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Results 41 - 60 of 87.


Physics - Chemistry - 31.01.2024
How to make bright quantum dots even brighter
How to make bright quantum dots even brighter
Researchers at Empa and ETH have developed methods for making perovskite quantum dots faster and more efficient emitters, thereby significantly improving their brightness. This is relevant for applications in displays as well as in quantum technologies. Quantum dots are a kind of artificial atom: just a few nanometres in size and made of semiconductor materials, they can emit light of a specific colour or even single photons, which is important for quantum technologies.

Life Sciences - Health - 31.01.2024
Firing Nerve Fibers in the Brain Are Supplied with Energy on Demand
Firing Nerve Fibers in the Brain Are Supplied with Energy on Demand
To rapidly transmit electrical signals in the brain, the long nerve fibers are insulated by specialized cells called oligodendrocytes. These cells also respond to the electrical signals of active nerve fibers and provide them with energy on demand, as researchers have discovered. If this process, regulated by potassium, is disabled in mice, the nerve fibers are severely damaged as the animals age - resembling the defects of neurodegenerative diseases.

Health - 31.01.2024
COVID-19: How effective was contact tracing?
COVID-19: How effective was contact tracing?
Based on data from Geneva, Switzerland, a team from the University of Geneva and the HUG assessed the effectiveness of contact tracing in controlling the pandemic. During the COVID-19 pandemic, Switzerland, like many other countries, relied on contact tracing to identify people likely to have been contaminated by an infected acquaintance.

Microtechnics - Environment - 30.01.2024
Robot swings its way to unexplored treetops
Robot swings its way to unexplored treetops
It abseils from a height and swings around obstacles: robot Avocado will one day manoeuvre through the canopy of the rainforest and collect data for researchers about this hard-to-reach habitat. It's called Avocado and does actually look a bit like one: currently being developed by researcher on, the innovative robot has a robust housing similar in shape to the green fruit.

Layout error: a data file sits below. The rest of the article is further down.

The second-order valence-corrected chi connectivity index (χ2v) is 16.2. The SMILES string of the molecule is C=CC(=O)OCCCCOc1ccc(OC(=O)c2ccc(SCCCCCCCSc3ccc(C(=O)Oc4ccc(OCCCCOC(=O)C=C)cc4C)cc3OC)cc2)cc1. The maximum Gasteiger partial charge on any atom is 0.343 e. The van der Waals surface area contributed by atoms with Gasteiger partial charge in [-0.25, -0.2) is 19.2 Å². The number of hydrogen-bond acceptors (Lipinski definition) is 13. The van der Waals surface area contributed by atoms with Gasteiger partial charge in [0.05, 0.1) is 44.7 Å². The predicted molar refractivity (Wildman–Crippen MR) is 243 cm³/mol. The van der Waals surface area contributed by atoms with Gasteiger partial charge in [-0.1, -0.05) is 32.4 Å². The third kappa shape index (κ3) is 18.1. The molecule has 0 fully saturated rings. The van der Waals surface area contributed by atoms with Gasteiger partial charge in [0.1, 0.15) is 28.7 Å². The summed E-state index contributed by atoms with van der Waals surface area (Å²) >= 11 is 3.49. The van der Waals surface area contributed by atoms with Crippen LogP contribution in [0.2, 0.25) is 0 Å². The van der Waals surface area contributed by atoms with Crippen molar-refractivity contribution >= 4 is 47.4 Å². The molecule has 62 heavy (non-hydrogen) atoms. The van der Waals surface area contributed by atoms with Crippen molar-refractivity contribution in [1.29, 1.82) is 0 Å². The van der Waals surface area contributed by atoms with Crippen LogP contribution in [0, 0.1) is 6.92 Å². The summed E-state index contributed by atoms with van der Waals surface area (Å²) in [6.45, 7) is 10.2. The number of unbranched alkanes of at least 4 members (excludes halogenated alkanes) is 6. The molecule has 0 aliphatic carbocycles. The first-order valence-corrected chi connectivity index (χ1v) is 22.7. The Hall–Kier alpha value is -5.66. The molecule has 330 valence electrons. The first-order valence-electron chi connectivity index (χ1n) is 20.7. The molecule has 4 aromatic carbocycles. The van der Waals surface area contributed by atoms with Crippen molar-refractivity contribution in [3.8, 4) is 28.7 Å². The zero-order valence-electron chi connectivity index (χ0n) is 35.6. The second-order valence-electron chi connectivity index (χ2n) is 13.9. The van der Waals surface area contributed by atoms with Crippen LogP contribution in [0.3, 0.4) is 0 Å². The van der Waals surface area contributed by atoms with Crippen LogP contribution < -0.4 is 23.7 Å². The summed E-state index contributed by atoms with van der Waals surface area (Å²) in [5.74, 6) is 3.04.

Electroengineering - Microtechnics - 30.01.2024
Artificial muscles - lighter, safer, more robust
Artificial muscles - lighter, safer, more robust
Researchers at ETH Zurich have recently developed artificial muscles for robot motion. Their solution offers several advantages over previous technologies: it can be used wherever robots need to be soft rather than rigid or where they need more sensitivity when interacting with their environment. Many roboticists dream of building robots that are not just a combination of metal or other hard materials and motors but also softer and more adaptable.

Health - 29.01.2024
Reducing Health Inequities in the Prevention of Cervical Cancer
Reducing Health Inequities in the Prevention of Cervical Cancer
Cervical cancer is the leading cause of cancer related deaths among women in sub-Saharan Africa. Women living with the human immunodeficiency virus (HIV) are six times more likely to develop cervical cancer than those who are HIV negative. To tackle this issue, Swiss TPH together with partners developed the Cervical Cancer Prevention and Care Cascade - a framework to enhance cervical cancer screening programmes for women living with HIV in sub-Saharan Africa.